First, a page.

From Palermo to Turin, to outsiders, Italy resembles a typically multicultural, globalised nation-state. Difficulty in understanding that has more to do with politics than it does with actually existing Italy.
The reality is not just a reflection of the impact of mass immigration on the country. It’s also a reflection of its internal cultural and ethnic diversity, which has accumulated in what became Italy, over the centuries.
Arab and Greek, African and Turk, Albanian and Jew. That’s Italy.
The fact that this diversity is not acknowledged as such, today, is one of the political problems created by Italian nationalism, which, like all such political traditions, imposes a false narrative of European identity on the country. As it does in any European context in which nationalism is an issue.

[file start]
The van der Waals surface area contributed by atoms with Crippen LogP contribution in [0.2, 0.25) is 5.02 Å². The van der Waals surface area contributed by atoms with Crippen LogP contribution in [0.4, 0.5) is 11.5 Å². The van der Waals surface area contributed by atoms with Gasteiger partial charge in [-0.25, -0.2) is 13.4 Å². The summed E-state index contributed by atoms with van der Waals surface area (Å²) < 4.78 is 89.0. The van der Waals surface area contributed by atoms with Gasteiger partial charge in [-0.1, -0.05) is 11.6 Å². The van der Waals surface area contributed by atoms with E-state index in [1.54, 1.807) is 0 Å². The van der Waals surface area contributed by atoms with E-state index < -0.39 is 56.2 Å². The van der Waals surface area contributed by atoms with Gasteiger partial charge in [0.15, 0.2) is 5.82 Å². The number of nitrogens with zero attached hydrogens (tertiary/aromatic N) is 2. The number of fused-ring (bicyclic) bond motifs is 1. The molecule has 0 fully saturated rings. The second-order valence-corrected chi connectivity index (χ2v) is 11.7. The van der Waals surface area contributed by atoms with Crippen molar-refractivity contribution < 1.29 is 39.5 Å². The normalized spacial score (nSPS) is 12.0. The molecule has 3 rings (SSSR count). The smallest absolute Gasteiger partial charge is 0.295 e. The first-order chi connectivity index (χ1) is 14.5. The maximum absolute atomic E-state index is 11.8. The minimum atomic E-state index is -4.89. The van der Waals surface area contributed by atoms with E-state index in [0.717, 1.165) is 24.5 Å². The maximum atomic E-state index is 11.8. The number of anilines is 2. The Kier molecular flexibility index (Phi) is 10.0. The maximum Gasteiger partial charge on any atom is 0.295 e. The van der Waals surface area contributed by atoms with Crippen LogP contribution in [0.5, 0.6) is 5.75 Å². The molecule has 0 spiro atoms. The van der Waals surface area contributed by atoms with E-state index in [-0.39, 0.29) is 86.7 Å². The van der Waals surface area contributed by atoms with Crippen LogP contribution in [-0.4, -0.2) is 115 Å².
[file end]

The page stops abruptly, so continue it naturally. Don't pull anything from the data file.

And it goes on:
The photographs in this short photo essay subscribe to that critique. Shot by an Israeli-American photographer, of partial Italian origin (my father’s side of the family), I am particularly sensitive to expressions of ethnic difference in Italy. Most of my Italian relatives are said to have perished in the Holocaust.
In and out of Turin for the better part of the last decade, these photographs reflect that history. Shot over the last two months, they are also significant for their intersection with the current crisis around immigration, presided over by the country’s far-right Deputy Premier, Matteo Salvini.
Photographs courtesy of the author. All rights reserved.